(Disclaimer, everything in this post is a hack, at this point, it’s all about making it work, then we can use nice folder names etc. later, read the name of my website ๐Ÿ™‚ )

So Visual Studio Code is great, and an awesome tool, but for some deep primal reasons, the choice of text editors has always been very personal for developers. My personal choice is SublimeText.

So why not try to get the new developer tool to run with Sublime?

First, let’s look at what we get in VS Code right now with the “AL Extension”:

Let’s start with source highlighting

Source highlighting is the process that renders your code in specific colors based on text types and word. It looks like this in VS Code


VS Code uses TextMate format to describe the text. TextMate has become the defacto standard for syntax highlighting andย  (big surprise) Sublime Text also uses TextMate.

So the following copy command: (executed from the \users\you folder, and replace xxxx with the version number of your AL dev extension).

xcopy .vscode\extensions\Microsoft.al-0.xxxx\syntaxes\*.* AppData\Roaming\Sublime Text 3\Packages\User\AL\*.*

That will copy the AL Code syntax into Sublime Text’s setup. After that, when you open an .AL file, you’ll get this:


Notice that even though the colors are not the same, the coloring scheme is the same. Keywords are colored, numbers are colored, the text string in the message command is colored.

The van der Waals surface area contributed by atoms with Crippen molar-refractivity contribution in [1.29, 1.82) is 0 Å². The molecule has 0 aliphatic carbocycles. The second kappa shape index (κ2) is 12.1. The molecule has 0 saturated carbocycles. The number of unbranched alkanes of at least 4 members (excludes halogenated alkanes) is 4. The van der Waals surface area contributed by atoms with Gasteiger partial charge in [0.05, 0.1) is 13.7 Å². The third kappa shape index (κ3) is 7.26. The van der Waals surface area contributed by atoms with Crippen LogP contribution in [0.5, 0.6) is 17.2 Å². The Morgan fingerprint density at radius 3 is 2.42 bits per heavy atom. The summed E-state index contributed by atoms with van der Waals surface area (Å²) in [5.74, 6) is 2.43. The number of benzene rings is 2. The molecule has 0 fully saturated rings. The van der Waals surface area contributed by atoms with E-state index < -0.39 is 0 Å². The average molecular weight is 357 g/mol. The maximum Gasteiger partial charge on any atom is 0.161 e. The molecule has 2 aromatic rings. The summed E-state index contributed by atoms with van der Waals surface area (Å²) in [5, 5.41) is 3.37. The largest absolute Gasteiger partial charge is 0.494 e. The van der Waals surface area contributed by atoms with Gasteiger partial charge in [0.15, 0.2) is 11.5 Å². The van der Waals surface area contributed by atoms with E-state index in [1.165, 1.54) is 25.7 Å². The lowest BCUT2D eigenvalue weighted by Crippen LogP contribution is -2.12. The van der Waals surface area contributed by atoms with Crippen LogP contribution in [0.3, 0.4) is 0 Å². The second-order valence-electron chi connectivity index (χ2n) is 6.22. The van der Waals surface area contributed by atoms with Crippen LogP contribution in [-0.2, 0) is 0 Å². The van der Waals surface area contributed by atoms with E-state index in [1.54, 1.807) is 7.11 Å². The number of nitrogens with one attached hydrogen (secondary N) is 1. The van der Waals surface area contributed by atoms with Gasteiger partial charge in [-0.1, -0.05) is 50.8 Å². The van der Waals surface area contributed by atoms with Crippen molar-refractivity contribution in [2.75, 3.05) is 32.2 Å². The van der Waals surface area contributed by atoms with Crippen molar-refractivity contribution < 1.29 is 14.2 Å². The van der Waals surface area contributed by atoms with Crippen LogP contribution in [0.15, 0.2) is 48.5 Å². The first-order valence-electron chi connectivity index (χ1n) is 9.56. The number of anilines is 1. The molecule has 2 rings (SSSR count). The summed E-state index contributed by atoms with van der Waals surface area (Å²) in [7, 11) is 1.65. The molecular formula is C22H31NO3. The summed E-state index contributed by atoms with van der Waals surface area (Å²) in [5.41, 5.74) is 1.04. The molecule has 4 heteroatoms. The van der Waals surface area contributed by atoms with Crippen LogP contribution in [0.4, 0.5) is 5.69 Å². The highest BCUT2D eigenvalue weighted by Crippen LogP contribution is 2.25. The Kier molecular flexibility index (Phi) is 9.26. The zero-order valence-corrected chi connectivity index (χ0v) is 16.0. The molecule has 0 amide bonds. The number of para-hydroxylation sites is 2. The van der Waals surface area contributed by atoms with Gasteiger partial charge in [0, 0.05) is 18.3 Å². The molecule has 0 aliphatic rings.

That was easy ๐Ÿ™‚

Let’s compile from Sublime Text

Next on the list is the compiler, let’s see if we can get Sublime Text to compile for us. But wait, first, let’s locate the compiler.

The compiler is called ALC.EXE and is located in the bin folder of the VS Code AL Extension (Under C:\Users\you\.vscode\extensions\)

You can supply the following parameters to ALC:

-project:<root path of source tree> (This is where app.json is located)
-out:<name of navx file>

So to build an extension, you call

ALC -project:<folder> -out:module.navx

And if everything compiles, you got a NAVX file, ready for deploy.

In Sublime Text go to Tools->Build System->New Build System…


And let’s just create one simple command: (again replace xxx with the correct version):

ย ย  ย "shell_cmd": "C:\\Users\\vmadmin\\.vscode\\extensions\\Microsoft.al-0.xxxx\\bin\\alc.exe -project:$file_path -out:extension.navx"

Save the file as “AL” something, navigate to one of your AL files, and press F7 (Build in Sublime Text)


Success, the AL Compiler is called from Sublime Text and an extension is created (screenshot is from a test where I checked how errors were presented).

Next chapter, deployment ๐Ÿ™‚

4 Responses

  1. is there a way to do this with the txt object exports? trying to figure it out. let me know if you do find it. if I find it I’ll reply to this as how to set up vs code to view txt object exports in color instead of drab grey.

      1. well that was a fast response. I let the developer preview lapse in the azure subscription. so I can’t find the extra extensions that were in those directories you’re referring to and have been looking for over an hour now for them. you wouldn’t happen to know where they may be. just curious if there’s some a way to have the syntax highlighting when using visual studio code. I’m not intending compile anything. just looking through object text files for an upgrade. when looking at the code it’s hard to find the sections in the text files where the conflicts are. so I’d just like some color so it’s easier on the eyes

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